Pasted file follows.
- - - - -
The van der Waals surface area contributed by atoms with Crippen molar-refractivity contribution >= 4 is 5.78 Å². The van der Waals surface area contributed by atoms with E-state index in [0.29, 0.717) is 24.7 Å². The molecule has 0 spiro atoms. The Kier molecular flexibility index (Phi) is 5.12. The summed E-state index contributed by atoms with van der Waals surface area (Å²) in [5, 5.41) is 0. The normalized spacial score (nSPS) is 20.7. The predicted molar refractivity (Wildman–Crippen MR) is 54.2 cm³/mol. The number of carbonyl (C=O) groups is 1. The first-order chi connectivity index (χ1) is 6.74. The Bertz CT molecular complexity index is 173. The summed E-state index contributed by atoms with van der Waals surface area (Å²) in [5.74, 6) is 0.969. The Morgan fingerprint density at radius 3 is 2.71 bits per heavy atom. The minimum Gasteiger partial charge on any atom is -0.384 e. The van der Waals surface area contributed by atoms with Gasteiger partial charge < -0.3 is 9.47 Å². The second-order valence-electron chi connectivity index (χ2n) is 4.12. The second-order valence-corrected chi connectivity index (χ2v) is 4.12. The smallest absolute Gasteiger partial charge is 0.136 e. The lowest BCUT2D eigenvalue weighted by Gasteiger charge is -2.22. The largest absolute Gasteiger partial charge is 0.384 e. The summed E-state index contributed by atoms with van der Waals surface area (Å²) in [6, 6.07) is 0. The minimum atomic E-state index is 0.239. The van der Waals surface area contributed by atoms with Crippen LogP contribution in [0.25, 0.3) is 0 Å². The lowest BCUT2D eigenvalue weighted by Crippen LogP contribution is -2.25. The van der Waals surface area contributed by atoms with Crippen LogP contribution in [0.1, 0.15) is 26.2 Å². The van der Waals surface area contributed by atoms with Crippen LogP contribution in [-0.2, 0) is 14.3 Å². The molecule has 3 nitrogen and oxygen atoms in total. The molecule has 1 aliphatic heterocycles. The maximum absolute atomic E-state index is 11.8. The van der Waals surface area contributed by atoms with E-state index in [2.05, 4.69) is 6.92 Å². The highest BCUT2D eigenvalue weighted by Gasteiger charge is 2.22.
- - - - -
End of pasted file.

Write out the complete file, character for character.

The van der Waals surface area contributed by atoms with Crippen molar-refractivity contribution >= 4 is 5.78 Å². The van der Waals surface area contributed by atoms with E-state index in [0.29, 0.717) is 24.7 Å². The molecule has 0 spiro atoms. The Kier molecular flexibility index (Phi) is 5.12. The summed E-state index contributed by atoms with van der Waals surface area (Å²) in [5, 5.41) is 0. The normalized spacial score (nSPS) is 20.7. The predicted molar refractivity (Wildman–Crippen MR) is 54.2 cm³/mol. The number of carbonyl (C=O) groups is 1. The first-order chi connectivity index (χ1) is 6.74. The Bertz CT molecular complexity index is 173. The summed E-state index contributed by atoms with van der Waals surface area (Å²) in [5.74, 6) is 0.969. The Morgan fingerprint density at radius 3 is 2.71 bits per heavy atom. The minimum Gasteiger partial charge on any atom is -0.384 e. The van der Waals surface area contributed by atoms with Gasteiger partial charge < -0.3 is 9.47 Å². The second-order valence-electron chi connectivity index (χ2n) is 4.12. The second-order valence-corrected chi connectivity index (χ2v) is 4.12. The smallest absolute Gasteiger partial charge is 0.136 e. The lowest BCUT2D eigenvalue weighted by Gasteiger charge is -2.22. The largest absolute Gasteiger partial charge is 0.384 e. The summed E-state index contributed by atoms with van der Waals surface area (Å²) in [6, 6.07) is 0. The minimum atomic E-state index is 0.239. The van der Waals surface area contributed by atoms with Crippen LogP contribution in [0.25, 0.3) is 0 Å². The lowest BCUT2D eigenvalue weighted by Crippen LogP contribution is -2.25. The van der Waals surface area contributed by atoms with Crippen LogP contribution in [0.1, 0.15) is 26.2 Å². The van der Waals surface area contributed by atoms with Crippen LogP contribution in [-0.2, 0) is 14.3 Å². The molecule has 3 nitrogen and oxygen atoms in total. The molecule has 1 aliphatic heterocycles. The maximum absolute atomic E-state index is 11.8. The van der Waals surface area contributed by atoms with E-state index in [2.05, 4.69) is 6.92 Å². The highest BCUT2D eigenvalue weighted by Gasteiger charge is 2.22.